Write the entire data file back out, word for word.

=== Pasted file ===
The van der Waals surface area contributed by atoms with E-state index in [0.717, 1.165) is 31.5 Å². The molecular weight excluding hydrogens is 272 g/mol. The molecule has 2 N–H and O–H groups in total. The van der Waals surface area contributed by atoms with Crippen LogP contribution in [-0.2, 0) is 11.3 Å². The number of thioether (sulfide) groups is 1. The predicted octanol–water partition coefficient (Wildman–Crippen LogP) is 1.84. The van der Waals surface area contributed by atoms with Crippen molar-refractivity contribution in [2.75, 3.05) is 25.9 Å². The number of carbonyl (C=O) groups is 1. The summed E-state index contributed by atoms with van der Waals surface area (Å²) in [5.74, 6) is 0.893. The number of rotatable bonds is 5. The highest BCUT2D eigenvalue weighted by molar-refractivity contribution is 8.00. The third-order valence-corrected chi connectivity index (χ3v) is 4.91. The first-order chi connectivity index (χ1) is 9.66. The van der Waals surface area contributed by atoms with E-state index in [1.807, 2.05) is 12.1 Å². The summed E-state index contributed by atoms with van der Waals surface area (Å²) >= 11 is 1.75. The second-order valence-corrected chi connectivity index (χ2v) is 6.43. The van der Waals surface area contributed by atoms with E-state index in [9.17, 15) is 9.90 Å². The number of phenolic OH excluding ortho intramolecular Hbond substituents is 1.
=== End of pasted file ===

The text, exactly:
The van der Waals surface area contributed by atoms with E-state index in [0.717, 1.165) is 31.5 Å². The molecular weight excluding hydrogens is 272 g/mol. The molecule has 2 N–H and O–H groups in total. The van der Waals surface area contributed by atoms with Crippen LogP contribution in [-0.2, 0) is 11.3 Å². The number of thioether (sulfide) groups is 1. The predicted octanol–water partition coefficient (Wildman–Crippen LogP) is 1.84. The van der Waals surface area contributed by atoms with Crippen molar-refractivity contribution in [2.75, 3.05) is 25.9 Å². The number of carbonyl (C=O) groups is 1. The summed E-state index contributed by atoms with van der Waals surface area (Å²) in [5.74, 6) is 0.893. The number of rotatable bonds is 5. The highest BCUT2D eigenvalue weighted by molar-refractivity contribution is 8.00. The third-order valence-corrected chi connectivity index (χ3v) is 4.91. The first-order chi connectivity index (χ1) is 9.66. The van der Waals surface area contributed by atoms with E-state index in [1.807, 2.05) is 12.1 Å². The summed E-state index contributed by atoms with van der Waals surface area (Å²) >= 11 is 1.75. The second-order valence-corrected chi connectivity index (χ2v) is 6.43. The van der Waals surface area contributed by atoms with E-state index in [9.17, 15) is 9.90 Å². The number of phenolic OH excluding ortho intramolecular Hbond substituents is 1.